This Intel® Media SDK tutorial sample operates in the same way as the previous "sample_2_decode" sample except that it uses D3D memory surfaces instead of system memory surfaces.
This tutorial sample introduces the utilization of Microsoft DirectX*. DirectX is required to enable allocation of D3D (GPU memory) surfaces. Similarly, we must use DirectX to gain access to the HW device handle connected to the GPU adapter. Device creation, adapter detection and D3D surface management is illustrated in the D3D tutorial sample package via code located in the tutorial "common" folder. Note that the Intel® GPA traces and screen captures presented throughout this tutorial were gathered using DirectX9 workload execution.
Tutorial samples illustrating use of D3D surfaces (such as in this sample) have two Microsoft Visual Studio* solution/project (sln/prj) files. sln/prj for DirectX9 usage created using Microsoft Visual Studio 2010 and sln/prj for DirectX11 usage created using Microsoft Visual Studio 2012. Microsoft Visual Studio* 2012 is used for DirectX11 to ensure full DirectX 11.1 environment support.
Since the introduction of Microsoft Windows* 8, Intel Media SDK can be used with DirectX11 devices and surfaces. Note that Intel Media SDK relies on the features part of DirectX 11.1, and can therefore not be used on Microsoft Windows 7. If your target application must run on Microsoft Windows 7, use the DirectX 9 path via Intel Media SDK.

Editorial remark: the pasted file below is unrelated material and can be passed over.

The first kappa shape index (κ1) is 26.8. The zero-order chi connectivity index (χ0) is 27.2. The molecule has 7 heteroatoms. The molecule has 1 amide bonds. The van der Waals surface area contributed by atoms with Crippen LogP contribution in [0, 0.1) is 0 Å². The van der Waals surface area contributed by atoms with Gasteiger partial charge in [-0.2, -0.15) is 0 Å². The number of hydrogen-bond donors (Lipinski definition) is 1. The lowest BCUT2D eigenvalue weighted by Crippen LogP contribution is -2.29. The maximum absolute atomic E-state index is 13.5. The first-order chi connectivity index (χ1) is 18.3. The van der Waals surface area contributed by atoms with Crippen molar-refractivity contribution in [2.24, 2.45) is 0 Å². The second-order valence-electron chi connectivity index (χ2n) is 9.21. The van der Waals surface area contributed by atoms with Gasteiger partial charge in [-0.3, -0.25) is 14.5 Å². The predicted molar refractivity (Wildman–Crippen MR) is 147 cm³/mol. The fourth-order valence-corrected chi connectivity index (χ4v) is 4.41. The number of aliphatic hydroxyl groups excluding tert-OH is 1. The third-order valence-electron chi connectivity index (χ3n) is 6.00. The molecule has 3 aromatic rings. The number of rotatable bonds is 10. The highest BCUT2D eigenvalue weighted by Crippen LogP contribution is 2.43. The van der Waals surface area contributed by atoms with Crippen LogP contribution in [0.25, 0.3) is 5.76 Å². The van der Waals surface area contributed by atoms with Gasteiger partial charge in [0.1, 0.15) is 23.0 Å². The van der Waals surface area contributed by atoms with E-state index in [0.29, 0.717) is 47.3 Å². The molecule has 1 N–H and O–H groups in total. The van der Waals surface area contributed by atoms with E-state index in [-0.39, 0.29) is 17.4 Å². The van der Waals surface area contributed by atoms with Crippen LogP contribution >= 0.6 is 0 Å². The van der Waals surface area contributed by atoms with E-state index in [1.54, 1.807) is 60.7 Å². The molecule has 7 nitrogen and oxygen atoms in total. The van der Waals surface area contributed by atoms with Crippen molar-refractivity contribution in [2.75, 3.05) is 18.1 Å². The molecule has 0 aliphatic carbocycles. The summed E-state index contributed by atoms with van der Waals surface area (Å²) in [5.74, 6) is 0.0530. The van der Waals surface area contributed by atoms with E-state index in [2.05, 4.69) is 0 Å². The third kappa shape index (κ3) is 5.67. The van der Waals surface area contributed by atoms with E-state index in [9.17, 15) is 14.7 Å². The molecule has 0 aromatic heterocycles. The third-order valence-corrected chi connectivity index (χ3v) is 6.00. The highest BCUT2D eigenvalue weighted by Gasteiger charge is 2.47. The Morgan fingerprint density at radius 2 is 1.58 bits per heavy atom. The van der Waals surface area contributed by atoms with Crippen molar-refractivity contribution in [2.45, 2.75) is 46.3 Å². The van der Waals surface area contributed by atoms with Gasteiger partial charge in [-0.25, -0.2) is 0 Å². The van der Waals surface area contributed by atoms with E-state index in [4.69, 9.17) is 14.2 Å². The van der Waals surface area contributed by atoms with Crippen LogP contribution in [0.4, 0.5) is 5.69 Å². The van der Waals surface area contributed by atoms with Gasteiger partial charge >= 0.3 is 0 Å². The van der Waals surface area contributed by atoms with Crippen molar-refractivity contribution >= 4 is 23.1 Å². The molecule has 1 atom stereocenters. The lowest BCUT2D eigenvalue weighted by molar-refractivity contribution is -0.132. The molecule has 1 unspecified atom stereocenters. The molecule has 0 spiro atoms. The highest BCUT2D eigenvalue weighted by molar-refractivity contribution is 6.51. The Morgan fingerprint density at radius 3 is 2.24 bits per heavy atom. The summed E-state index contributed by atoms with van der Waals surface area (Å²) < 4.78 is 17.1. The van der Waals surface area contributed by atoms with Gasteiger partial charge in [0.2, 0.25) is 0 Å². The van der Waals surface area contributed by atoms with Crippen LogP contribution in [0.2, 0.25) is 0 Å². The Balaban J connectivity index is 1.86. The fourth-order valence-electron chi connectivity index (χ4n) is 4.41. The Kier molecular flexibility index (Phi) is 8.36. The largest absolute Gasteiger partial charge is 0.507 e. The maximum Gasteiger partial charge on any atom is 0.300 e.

Analyzing the workload using the Intel® GPA “Media Performance” dialog shows a much improved overall GPU utilization, ~95%, resulting in better performance. For tutorial snapshot benchmarks comparing all workloads analyzed with Intel GPA, navigate to this page.
Let’s explore what is going on by studying the Intel GPA workload trace below.
The workload trace looks very different, primarily due to the elimination of system memory surfaces:
- The GPU is now utilized to a much greater extent, indicated by the queue size in “GPU MFX Queue” track. The GPU decode task submitted in the “MSDK app” via the DecodeFrameAsync() call is queued and does not get processed by the GPU, the “GPU DECODE” track, until scheduled based on the queue order.
- As in the previous workload, SyncOperation() is called directly after DecodeFrameAsync() to retrieve the fully decoded frame. Since there is no need to copy from D3D memory to system memory, the call SyncOperation() is more efficient but there is still a delay since we need to wait for the frame to be completely decoded. Frame completion is indicated by the MFX Async Task and DXVA2_Execute calls on the “simple_decode-d3d.exe” track.
- It is also clear that the GPU is close to fully utilized from the lack of large gaps in the “GPU MFX Queue” and “GPU DECODE” tracks.
Are there further opportunities to improve overall performance of decode? The GPU is already utilized to a very large extent so there is not much more head-room, but further improvement may be achieved by making the decode pipeline asynchronous. We'll explore this approach further when we discuss encoding workloads in the following tutorial sections. Improved GPU utilization can also be achieved by executing several decode workloads concurrently.
This tutorial sample is found in the tutorial samples package under the name "simple_2_decode_d3d". The code is extensively documented with inline comments detailing each step required to setup and execute the use case.